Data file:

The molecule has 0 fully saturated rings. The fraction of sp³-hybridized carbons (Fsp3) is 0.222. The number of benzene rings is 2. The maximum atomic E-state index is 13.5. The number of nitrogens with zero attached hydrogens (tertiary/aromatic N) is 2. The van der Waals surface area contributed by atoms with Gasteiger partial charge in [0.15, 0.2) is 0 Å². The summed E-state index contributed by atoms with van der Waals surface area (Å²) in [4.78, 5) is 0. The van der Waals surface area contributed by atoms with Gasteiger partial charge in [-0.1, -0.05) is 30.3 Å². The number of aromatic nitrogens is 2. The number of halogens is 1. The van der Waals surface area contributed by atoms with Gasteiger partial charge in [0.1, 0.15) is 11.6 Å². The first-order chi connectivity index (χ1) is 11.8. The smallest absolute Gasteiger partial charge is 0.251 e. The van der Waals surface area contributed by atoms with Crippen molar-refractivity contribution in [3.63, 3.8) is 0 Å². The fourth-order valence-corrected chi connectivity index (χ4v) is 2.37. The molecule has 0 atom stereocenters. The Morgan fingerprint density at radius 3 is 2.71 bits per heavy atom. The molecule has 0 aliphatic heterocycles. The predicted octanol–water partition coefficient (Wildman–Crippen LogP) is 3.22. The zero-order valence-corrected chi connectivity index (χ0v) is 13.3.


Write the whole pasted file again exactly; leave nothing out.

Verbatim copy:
The molecule has 0 fully saturated rings. The fraction of sp³-hybridized carbons (Fsp3) is 0.222. The number of benzene rings is 2. The maximum atomic E-state index is 13.5. The number of nitrogens with zero attached hydrogens (tertiary/aromatic N) is 2. The van der Waals surface area contributed by atoms with Gasteiger partial charge in [0.15, 0.2) is 0 Å². The summed E-state index contributed by atoms with van der Waals surface area (Å²) in [4.78, 5) is 0. The van der Waals surface area contributed by atoms with Gasteiger partial charge in [-0.1, -0.05) is 30.3 Å². The number of aromatic nitrogens is 2. The number of halogens is 1. The van der Waals surface area contributed by atoms with Gasteiger partial charge in [0.1, 0.15) is 11.6 Å². The first-order chi connectivity index (χ1) is 11.8. The smallest absolute Gasteiger partial charge is 0.251 e. The van der Waals surface area contributed by atoms with Crippen molar-refractivity contribution in [3.63, 3.8) is 0 Å². The fourth-order valence-corrected chi connectivity index (χ4v) is 2.37. The molecule has 0 atom stereocenters. The Morgan fingerprint density at radius 3 is 2.71 bits per heavy atom. The molecule has 0 aliphatic heterocycles. The predicted octanol–water partition coefficient (Wildman–Crippen LogP) is 3.22. The zero-order valence-corrected chi connectivity index (χ0v) is 13.3.